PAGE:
Five hundred sixty-five pregnant women were included in the study, 301 of whom were included in the control group and 274 of whom were included in the advanced maternal age group. The characteristics of women with advanced maternal age and those in the control group stratified based on maternal age are listed in the Table Table1.1. Women with advanced maternal age were more likely to be multiparous and overweight or obese before pregnancy compared with women in the control group. Education, maternal height and age at menarche were not significantly different between the control and advanced maternal age group. Family history of hypertension and diabetes did not affect the risk of gestational diabetes (GDM) in two groups of the study.

The effect of BMI before pregnancy on the incidence risk of GDM (Table (Table22)

Table 2
The effect of BMI before pregnancy on the incidence of gestational diabetes (GDM) between the control group and the advanced maternal age group

Data extracted from this sample showed that body mass index (BMI) before pregnancy stratified based on the criteria for Asian population was significantly related to the risk of GDM. According to the criteria [16], BMI was categorized as the underweight (< 18.5 kg/m2), normal weight (18.5–23 kg/m2), overweight (23–27.5 kg/m2) and obesity (≥ 27.5 kg/m2) in the prior to pregnancy.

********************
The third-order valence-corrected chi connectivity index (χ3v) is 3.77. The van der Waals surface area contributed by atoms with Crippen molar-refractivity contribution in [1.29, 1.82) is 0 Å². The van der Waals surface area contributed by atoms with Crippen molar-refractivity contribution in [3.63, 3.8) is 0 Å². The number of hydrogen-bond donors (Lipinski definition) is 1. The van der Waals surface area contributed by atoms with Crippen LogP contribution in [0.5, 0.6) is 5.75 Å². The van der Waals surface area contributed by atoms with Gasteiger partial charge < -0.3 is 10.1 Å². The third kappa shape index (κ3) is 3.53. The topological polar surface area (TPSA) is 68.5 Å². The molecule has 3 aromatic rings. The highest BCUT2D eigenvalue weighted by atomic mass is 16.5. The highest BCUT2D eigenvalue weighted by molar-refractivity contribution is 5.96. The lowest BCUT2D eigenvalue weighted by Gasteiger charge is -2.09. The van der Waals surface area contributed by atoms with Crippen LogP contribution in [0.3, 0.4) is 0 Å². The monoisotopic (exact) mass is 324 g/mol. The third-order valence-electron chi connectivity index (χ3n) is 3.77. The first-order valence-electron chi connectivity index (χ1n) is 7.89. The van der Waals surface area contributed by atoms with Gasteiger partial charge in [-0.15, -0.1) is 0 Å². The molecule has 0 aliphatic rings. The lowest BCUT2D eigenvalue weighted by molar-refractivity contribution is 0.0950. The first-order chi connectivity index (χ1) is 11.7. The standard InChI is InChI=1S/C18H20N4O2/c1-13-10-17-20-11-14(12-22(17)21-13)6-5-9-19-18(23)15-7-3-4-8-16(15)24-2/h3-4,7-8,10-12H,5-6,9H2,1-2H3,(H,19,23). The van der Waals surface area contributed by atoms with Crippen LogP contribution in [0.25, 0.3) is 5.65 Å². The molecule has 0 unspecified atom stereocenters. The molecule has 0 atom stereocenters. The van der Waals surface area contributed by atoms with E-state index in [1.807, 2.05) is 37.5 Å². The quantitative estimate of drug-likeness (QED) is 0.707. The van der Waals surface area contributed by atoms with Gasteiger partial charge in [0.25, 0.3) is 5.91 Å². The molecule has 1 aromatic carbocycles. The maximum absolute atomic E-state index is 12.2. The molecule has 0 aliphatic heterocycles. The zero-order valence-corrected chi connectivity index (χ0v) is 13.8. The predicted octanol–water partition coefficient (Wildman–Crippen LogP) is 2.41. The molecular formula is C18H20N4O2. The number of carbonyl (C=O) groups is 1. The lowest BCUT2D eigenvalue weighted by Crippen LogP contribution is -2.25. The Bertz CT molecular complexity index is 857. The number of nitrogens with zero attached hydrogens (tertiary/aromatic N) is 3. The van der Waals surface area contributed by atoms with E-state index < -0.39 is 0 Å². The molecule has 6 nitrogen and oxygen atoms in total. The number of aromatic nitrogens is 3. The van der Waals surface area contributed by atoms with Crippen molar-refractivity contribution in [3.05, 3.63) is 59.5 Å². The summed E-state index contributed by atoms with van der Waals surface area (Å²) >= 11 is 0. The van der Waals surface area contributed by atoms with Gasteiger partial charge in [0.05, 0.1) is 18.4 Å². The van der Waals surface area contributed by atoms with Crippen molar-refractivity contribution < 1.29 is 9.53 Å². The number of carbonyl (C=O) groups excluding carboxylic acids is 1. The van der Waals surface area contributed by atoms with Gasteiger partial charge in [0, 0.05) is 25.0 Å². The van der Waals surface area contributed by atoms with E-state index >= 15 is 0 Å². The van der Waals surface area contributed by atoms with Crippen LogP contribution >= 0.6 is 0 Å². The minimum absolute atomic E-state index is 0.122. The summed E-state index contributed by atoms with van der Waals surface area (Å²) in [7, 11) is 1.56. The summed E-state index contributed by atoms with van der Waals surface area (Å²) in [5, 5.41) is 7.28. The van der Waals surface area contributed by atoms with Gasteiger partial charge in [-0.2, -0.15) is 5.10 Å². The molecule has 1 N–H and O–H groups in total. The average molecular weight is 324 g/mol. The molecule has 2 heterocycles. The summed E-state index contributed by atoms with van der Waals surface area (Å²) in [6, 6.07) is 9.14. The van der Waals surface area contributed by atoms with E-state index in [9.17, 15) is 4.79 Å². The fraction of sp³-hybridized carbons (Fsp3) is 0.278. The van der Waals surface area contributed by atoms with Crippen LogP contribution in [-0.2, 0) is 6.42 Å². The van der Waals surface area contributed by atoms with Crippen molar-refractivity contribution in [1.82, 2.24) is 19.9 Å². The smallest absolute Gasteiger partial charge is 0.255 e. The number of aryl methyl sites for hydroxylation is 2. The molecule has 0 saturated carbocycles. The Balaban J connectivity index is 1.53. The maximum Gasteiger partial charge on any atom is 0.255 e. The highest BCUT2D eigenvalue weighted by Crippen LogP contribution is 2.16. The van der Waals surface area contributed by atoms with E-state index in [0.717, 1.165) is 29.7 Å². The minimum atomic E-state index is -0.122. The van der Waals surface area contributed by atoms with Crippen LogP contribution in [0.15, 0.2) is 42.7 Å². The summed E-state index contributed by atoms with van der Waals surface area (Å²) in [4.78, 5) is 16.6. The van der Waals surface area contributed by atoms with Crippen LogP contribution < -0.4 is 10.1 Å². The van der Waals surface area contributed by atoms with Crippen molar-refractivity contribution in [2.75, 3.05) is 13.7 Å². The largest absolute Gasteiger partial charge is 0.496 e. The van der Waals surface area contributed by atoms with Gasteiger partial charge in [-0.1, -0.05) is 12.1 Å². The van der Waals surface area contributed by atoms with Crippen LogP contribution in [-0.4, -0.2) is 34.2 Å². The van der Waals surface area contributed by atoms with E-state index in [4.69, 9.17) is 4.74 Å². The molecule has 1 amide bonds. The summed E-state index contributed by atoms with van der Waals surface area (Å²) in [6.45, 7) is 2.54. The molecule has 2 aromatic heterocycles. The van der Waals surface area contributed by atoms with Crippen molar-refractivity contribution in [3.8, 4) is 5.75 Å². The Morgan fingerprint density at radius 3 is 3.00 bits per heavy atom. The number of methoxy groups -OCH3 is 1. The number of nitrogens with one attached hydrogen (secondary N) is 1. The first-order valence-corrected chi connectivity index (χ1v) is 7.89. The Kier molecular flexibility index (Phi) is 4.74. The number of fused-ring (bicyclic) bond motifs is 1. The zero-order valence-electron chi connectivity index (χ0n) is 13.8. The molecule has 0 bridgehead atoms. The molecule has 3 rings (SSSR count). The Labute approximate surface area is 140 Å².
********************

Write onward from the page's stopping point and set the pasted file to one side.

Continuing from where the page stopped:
The proportion of GDM was 36.27% in the advanced maternal age group compared to 24.93% in the control group (p value = 0.004). Similarly, the incidence of GDM increased with increasing pre-pregnancy BMI in both the advanced maternal age group and the control group. The prevalence of GDM among pre-pregnancy BMI categories of underweight, normal weight, overweight and obesity was 18.18%, 30.89%, 45.45% and 60.00% respectively in the advanced maternal age group compared to 18.52%, 22.44%, 28.75% and 50.00% in corresponding BMI categories of the control group, respectively. (P value = 0.090, 0.001, 0.399, 0.035). The risk of GDM for obesity were 2.707 (95% confident interval (CI): 1.042–7.029) folds and 3.612 (95% CI: 1.182–11.039) folds in the control group and advanced maternal age group, respectively.

Further assessment of gestational weight gain in the first and second trimester on the risk of GDM according to pre-pregnancy BMI categories (Table (Table33)

Table 3